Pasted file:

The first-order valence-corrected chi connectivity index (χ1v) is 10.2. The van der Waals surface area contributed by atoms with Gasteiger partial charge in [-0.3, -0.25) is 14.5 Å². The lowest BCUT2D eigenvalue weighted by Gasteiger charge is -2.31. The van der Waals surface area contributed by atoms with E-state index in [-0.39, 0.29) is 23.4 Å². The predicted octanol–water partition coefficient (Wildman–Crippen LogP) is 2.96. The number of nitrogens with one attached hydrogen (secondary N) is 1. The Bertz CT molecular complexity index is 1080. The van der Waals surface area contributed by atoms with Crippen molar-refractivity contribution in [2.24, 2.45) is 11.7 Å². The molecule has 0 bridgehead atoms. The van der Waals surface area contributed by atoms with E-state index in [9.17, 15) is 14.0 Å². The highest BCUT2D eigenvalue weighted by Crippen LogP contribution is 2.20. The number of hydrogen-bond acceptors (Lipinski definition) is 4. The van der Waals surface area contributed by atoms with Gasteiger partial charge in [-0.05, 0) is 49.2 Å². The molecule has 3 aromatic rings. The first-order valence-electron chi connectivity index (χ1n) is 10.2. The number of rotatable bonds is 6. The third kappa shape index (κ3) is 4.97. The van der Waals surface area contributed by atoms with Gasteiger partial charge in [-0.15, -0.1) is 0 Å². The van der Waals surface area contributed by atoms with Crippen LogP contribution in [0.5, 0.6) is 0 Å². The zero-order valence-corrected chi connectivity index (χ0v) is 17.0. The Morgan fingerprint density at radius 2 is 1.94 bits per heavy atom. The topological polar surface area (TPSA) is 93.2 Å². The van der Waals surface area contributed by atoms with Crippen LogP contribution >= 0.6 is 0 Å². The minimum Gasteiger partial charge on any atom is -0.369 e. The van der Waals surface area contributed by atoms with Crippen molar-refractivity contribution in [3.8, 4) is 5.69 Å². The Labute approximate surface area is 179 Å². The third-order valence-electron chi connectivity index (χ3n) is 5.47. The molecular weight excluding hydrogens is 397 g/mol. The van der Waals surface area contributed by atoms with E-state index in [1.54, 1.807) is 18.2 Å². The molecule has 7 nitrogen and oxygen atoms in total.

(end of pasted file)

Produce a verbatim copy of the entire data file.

The first-order valence-corrected chi connectivity index (χ1v) is 10.2. The van der Waals surface area contributed by atoms with Gasteiger partial charge in [-0.3, -0.25) is 14.5 Å². The lowest BCUT2D eigenvalue weighted by Gasteiger charge is -2.31. The van der Waals surface area contributed by atoms with E-state index in [-0.39, 0.29) is 23.4 Å². The predicted octanol–water partition coefficient (Wildman–Crippen LogP) is 2.96. The number of nitrogens with one attached hydrogen (secondary N) is 1. The Bertz CT molecular complexity index is 1080. The van der Waals surface area contributed by atoms with Crippen molar-refractivity contribution in [2.24, 2.45) is 11.7 Å². The molecule has 0 bridgehead atoms. The van der Waals surface area contributed by atoms with E-state index in [9.17, 15) is 14.0 Å². The highest BCUT2D eigenvalue weighted by Crippen LogP contribution is 2.20. The number of hydrogen-bond acceptors (Lipinski definition) is 4. The van der Waals surface area contributed by atoms with Gasteiger partial charge in [-0.05, 0) is 49.2 Å². The molecule has 3 aromatic rings. The first-order valence-electron chi connectivity index (χ1n) is 10.2. The number of rotatable bonds is 6. The third kappa shape index (κ3) is 4.97. The van der Waals surface area contributed by atoms with Gasteiger partial charge in [-0.15, -0.1) is 0 Å². The van der Waals surface area contributed by atoms with Crippen LogP contribution in [0.5, 0.6) is 0 Å². The zero-order valence-corrected chi connectivity index (χ0v) is 17.0. The Morgan fingerprint density at radius 2 is 1.94 bits per heavy atom. The topological polar surface area (TPSA) is 93.2 Å². The van der Waals surface area contributed by atoms with Crippen LogP contribution >= 0.6 is 0 Å². The minimum Gasteiger partial charge on any atom is -0.369 e. The van der Waals surface area contributed by atoms with Crippen molar-refractivity contribution in [3.8, 4) is 5.69 Å². The Labute approximate surface area is 179 Å². The third-order valence-electron chi connectivity index (χ3n) is 5.47. The molecular weight excluding hydrogens is 397 g/mol. The van der Waals surface area contributed by atoms with E-state index in [1.54, 1.807) is 18.2 Å². The molecule has 7 nitrogen and oxygen atoms in total.